Assignments and Grading
Class Schedule and
Week 2: Substance & Attributes
Week 3: Modes and Necessity
Week 4: Mind & Body
Week 5: Theory of Knowledge
Week 6: Conatus and the Affects
Week 7: Bondage & Sociability
Week 8: Political Life & the
Week 9: Mastering the Affects
Week 10: The Highest Good
Week 11: Paper Conference
PHIL 522, Spring Quarter
Prof. Michael Rosenthal
In this course students will study the development and structure of Spinoza's philosophical system. We will begin with selections from Spinoza's early works, which include a treatise on philosophical method, a summary and analysis of the Cartesian system, and a critique of religion. We will spend most of our time on a careful reading of the Ethics, which presents Spinoza's mature views on metaphysics, epistemology, psychology, and the ethical life. We will analyze his arguments in detail, compare them to those of his contemporaries (e.g., Descartes, Hobbes, Leibniz), and discuss the influence and relevance of Spinoza's work to contemporary philosophical projects.
envision the format of the course as follows. It
will meet once a week as a seminar. Except
for the first class, in which I will give an
lecture, the subsequent sessions will be a combination of lecture and
discussion, focused on a brief student presentation.
In each class, my own talk will aim to give
some background information—for example, trying to show what debates
might have been involved in—and to underline the themes I hope the
will discuss. Each student presentation
will be based on a short, written paper that will be due a few days
class and which all students will have been expected to read ahead of
time. The central text of the course
will of course be the Ethics, but I
will also insist that we read other contemporary texts that (either
or probably) influenced Spinoza, as well as important secondary sources
produced by outstanding modern scholars. (Although
much important work has been done by European
scholars, I will
assign only English-language texts in this course, with other texts,
those in French, only recommended for those who have the language
and Grading Policy
A total of 400 points are possible in this class. The weekly essays and comment are worth 125 points and all the components of the final essay are worth 275 points. A grading scale will be distributed in class as a guideline. Final grades will be determined on the basis of this scale and adjustment in terms of overall class performance.
1. Weekly Essays. a) Each Monday I will distribute an essay topic, which will focus on a particular issue or argument in the text. Each student must write a short (around 3 page) essay on the topic, due by on Friday, which should be submitted to me via e-mail.
Please note that late papers will not be accepted for credit. The paper will be graded either unsatisfactory (5 points), satisfactory (8 points), or good (10 points). There will be nine occasions to turn in an essay. You will be given 10 points for just showing up the first week. A total of 100 points will be possible for this assignment.
b) Each week one paper will be the topic of discussion. Each student in the class will choose one week in the quarter in which he or she will be responsible for a longer paper (about 5-6 pages) that will be the basis of class discussion. The student will be expected to summarize some relevant debate in the secondary literature and evaluate the debate. This paper will be circulated to the other students before class and all class members will be responsible for reading it.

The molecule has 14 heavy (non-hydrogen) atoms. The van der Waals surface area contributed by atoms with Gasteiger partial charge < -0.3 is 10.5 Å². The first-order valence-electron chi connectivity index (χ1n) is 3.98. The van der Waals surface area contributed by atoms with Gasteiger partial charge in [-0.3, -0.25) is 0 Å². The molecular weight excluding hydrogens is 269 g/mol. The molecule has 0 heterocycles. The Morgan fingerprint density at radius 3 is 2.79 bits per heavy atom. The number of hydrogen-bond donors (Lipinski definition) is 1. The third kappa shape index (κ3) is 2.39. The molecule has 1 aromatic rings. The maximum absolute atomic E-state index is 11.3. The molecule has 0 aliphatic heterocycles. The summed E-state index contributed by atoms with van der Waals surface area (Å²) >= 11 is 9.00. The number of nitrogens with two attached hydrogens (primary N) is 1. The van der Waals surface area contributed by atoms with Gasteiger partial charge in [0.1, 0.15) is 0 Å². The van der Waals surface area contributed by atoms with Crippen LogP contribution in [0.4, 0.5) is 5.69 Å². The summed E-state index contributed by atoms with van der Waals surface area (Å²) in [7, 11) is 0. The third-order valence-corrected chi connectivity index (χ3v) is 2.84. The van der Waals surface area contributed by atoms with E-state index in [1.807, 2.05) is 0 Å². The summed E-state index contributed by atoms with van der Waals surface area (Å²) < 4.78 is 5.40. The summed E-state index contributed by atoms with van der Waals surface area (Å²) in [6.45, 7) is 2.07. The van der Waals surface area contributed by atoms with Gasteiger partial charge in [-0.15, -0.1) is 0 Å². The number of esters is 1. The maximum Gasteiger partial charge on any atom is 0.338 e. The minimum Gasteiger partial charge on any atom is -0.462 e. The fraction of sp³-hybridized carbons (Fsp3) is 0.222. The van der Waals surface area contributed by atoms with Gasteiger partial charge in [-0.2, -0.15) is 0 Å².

One student ("the discussant") each week will be assigned the task of critiquing the assigned paper. The discussant will be responsible for analyzing the philosophical content of the essay (i.e., the interpretation of the relevant passages, argument, objections, etc.). The discussant will summarize his or her comments in writing (about one page in length) and at the end of class will give a copy to both the author of the essay and the professor. All other students are also expected to have read the chosen essay and be ready to discuss it in depth. Completion of this task is worth a maximum of 15 points.
a) Topic Statement with Annotated Bibliography. Due Monday, May 14th. (Week 8). You must turn in a brief statement of the projected topic of the paper that states: i) the problem you propose to discuss; ii) your tentative thesis; and iii) a brief sketch of the argument you will make. In addition, I expect an annotated bibliography that cites at least three sources (books, articles, etc.) with a brief presentation of how the author in each case addresses your proposed topic (i.e., brief outline of the argument, interpretation, etc.). Completion of this assignment is worth a maximum of 25 points.
b) Outline. Due Monday, May 21st (Week 9). You must turn in a complete outline of your paper. It is to include: i) a full presentation of your topic (including problem and thesis); ii) a detailed, point by point, presentation of your argument (including references to the specific primary and secondary texts that support your points); iii) possible objections to your argument; iv) your response to the objections; and v) conclusion. Completion of this assignment is worth a maximum of 25 points.
c) Preliminary Draft and Abstract. Due Tuesday, May 29th (Week 10). This should be a complete draft of your essay. Please hand in two copies. At the same time, you must also turn in an abstract of your essay (one page or less in length). This should be a summary of your thesis, argument, and conclusion. Make enough copies of your abstract to distribute one to each of your fellow students and one to me. Completion of this assignment is worth a maximum of 100 points.
d) Comments. Due Monday, June 4th (Week 11) You will be given the preliminary draft one of your fellow student's essays upon which you will expected to comment in depth. I expect comments on both the style and the content of the essay. These are to be both critical and constructive comments: How can the essay be improved? You are to write up your comments, which should be no more than two pages and no less than one page in length (double-spaced). Make two copies of your comments; at the end of the paper conference (see below) give one of them to me and the other to the author. Completion of this assignment is worth a maximum of 35 points.
e) Paper Conference. Wednesday, June 6th, . The conference will be devoted to a presentation and discussion of paper topics. Each author will give a five-minute, prepared presentation of his or her paper. This need not be a summary (each student will already have read the abstract) but might focus on one or two key points. The assigned commentator will then give a five minute response, in which he or she will address the points raised by the author's presentation or some other interesting aspect of the paper. There will then be time for questions and reactions from the other students. Participation in the paper conference is worth a maximum of 25 points.